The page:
- Muscle pain
- Diarrhea and fever
- Depression or anxiety
- Suicidal thoughts
Crack Cocaine: Key Facts
- Smoking crack produces almost immediate effects.
- Crack cocaine’s effects typically last between 5 and 15 minutes.
- Crack cocaine produces powerful effects that, in some cases, can result in sudden death.
Line Of Coke
Snorting a “line of coke” or cocaine puts your physical and mental health at risk.
- Snorting a line of coke damages the membranes that line the nose.
- Cocaine use can cause chest pain, raised blood pressure, heart attack, respiratory (breathing) problems, strokes, seizures, and kidney failure.
- Smoking cocaine can cause breathing problems and loss of voice.
- Injecting cocaine can cause abscesses and infections such as Hepatitis C and HIV if the equipment is shared.
- Anxiety and panic attacks are common. These can continue after cocaine use has stopped.
- Erratic behavior, agitation, irritability, and paranoia can lead to aggressive behavior and irrational violence.
- Paranoid thinking can lead to anxiety and progress to psychotic illness.
- You may experience ‘grandiosity’ – where you have an exaggerated belief in your importance and abilities, sometimes reaching delusional proportions. This can lead you to take risks, particularly when driving, leading to accidents.
How Much Is A Line Of Coke
Cocaine is one of the most expensive illicit drugs to use because the “high” experienced after a hit is relatively short-lived compared to other stimulants like methamphetamine.
The cost of cocaine by measurement:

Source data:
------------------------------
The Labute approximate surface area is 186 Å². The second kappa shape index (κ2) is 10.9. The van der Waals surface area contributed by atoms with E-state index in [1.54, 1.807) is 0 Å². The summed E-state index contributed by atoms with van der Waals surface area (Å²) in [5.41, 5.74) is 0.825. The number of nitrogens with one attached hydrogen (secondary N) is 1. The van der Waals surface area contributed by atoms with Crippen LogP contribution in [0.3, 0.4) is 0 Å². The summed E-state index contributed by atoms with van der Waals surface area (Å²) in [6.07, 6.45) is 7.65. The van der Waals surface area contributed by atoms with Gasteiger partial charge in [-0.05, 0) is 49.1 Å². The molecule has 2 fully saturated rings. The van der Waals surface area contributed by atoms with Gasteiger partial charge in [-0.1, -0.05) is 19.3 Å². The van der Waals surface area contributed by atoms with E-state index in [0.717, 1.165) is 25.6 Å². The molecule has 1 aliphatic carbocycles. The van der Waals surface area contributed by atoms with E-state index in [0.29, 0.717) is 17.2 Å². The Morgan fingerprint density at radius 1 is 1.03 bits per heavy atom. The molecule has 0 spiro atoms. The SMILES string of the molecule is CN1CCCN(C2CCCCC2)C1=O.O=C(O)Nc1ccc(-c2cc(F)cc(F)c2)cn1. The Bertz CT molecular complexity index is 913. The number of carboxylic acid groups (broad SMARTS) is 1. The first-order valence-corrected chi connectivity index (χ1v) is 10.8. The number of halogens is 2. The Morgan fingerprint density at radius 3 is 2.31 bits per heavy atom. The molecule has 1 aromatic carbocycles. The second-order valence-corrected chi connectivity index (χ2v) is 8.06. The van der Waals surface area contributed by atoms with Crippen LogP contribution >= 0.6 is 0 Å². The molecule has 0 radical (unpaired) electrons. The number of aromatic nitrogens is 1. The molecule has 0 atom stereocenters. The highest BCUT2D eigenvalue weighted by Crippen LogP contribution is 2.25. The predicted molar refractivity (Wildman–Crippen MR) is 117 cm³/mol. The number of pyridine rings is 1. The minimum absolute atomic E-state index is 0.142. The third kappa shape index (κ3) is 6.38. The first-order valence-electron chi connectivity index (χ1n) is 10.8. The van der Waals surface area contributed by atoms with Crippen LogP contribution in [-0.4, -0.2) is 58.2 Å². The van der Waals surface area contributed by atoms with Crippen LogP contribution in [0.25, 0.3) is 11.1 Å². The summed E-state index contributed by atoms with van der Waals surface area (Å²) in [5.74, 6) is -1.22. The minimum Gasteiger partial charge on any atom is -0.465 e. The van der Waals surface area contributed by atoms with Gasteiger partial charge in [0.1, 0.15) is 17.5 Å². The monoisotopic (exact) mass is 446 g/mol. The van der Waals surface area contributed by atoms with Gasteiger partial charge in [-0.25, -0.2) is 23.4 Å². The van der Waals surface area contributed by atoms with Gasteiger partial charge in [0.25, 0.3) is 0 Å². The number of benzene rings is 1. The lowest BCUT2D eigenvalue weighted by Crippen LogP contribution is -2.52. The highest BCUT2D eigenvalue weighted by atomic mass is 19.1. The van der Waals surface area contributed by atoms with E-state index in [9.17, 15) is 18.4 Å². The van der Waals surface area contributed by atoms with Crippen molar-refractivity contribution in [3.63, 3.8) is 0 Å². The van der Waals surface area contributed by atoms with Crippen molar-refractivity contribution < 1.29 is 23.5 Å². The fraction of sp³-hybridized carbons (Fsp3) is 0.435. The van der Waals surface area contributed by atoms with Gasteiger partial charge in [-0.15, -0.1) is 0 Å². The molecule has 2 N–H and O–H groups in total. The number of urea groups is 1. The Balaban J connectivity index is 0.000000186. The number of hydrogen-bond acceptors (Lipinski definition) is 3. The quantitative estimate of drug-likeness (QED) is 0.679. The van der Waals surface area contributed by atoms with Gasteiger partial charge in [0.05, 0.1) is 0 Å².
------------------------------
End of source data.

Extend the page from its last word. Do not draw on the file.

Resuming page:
- a gram of cocaine can sell anywhere between $25 and $200
- a bump of cocaine costs between 1 and 5 dollars, and there are 25 “bumps” (doses) of cocaine per gram
- the price of crack cocaine is $60 per gram in the United States, on average
- the price of cocaine addiction per year for someone with a severe substance use disorder could cost between $80,000 to $175,000 annually
On the black market today, crack cocaine and powder cocaine sell for approximately the same price. Depending on a person’s tolerance level, they can go through up to five grams of crack or powder cocaine daily.
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Causes Of Cocaine Addiction
Repeated exposure to cocaine results in neuroadaptation. This includes sensitization, increased drug response, and tolerance or decreased drug response. In other words, your body will crave more of the drug to get the same effect. Anyone who uses cocaine is at risk of becoming addicted first if they have a family history of cocaine or another drug dependence. Suppose you have depression. It’ll also increase your risk of cocaine addiction.